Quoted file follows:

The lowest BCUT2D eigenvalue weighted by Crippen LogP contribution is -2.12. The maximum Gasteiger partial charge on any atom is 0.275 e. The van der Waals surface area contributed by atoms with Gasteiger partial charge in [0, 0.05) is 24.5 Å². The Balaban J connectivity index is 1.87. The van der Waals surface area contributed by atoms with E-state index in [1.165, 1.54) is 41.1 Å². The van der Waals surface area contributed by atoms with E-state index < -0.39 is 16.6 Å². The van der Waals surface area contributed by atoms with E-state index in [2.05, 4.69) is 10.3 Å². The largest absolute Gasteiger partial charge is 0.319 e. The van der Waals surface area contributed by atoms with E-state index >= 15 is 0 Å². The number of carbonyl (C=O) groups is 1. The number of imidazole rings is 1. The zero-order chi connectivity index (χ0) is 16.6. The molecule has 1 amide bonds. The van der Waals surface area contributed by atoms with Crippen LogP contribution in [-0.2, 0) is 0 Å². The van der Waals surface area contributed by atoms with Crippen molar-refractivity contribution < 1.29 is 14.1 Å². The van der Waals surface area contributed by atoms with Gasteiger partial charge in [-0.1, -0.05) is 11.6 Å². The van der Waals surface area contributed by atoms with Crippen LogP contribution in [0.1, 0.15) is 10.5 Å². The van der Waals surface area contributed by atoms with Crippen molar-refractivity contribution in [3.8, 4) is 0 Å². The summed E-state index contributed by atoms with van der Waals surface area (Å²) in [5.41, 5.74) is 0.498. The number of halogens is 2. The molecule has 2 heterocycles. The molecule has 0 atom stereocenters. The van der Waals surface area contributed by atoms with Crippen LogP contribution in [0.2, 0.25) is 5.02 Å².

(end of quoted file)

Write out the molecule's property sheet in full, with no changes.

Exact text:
The lowest BCUT2D eigenvalue weighted by Crippen LogP contribution is -2.12. The maximum Gasteiger partial charge on any atom is 0.275 e. The van der Waals surface area contributed by atoms with Gasteiger partial charge in [0, 0.05) is 24.5 Å². The Balaban J connectivity index is 1.87. The van der Waals surface area contributed by atoms with E-state index in [1.165, 1.54) is 41.1 Å². The van der Waals surface area contributed by atoms with E-state index < -0.39 is 16.6 Å². The van der Waals surface area contributed by atoms with E-state index in [2.05, 4.69) is 10.3 Å². The largest absolute Gasteiger partial charge is 0.319 e. The van der Waals surface area contributed by atoms with E-state index >= 15 is 0 Å². The number of carbonyl (C=O) groups is 1. The number of imidazole rings is 1. The zero-order chi connectivity index (χ0) is 16.6. The molecule has 1 amide bonds. The van der Waals surface area contributed by atoms with Crippen LogP contribution in [-0.2, 0) is 0 Å². The van der Waals surface area contributed by atoms with Crippen molar-refractivity contribution < 1.29 is 14.1 Å². The van der Waals surface area contributed by atoms with Gasteiger partial charge in [-0.1, -0.05) is 11.6 Å². The van der Waals surface area contributed by atoms with Crippen LogP contribution in [0.1, 0.15) is 10.5 Å². The van der Waals surface area contributed by atoms with Crippen molar-refractivity contribution in [3.8, 4) is 0 Å². The summed E-state index contributed by atoms with van der Waals surface area (Å²) in [5.41, 5.74) is 0.498. The number of halogens is 2. The molecule has 2 heterocycles. The molecule has 0 atom stereocenters. The van der Waals surface area contributed by atoms with Crippen LogP contribution in [0.2, 0.25) is 5.02 Å².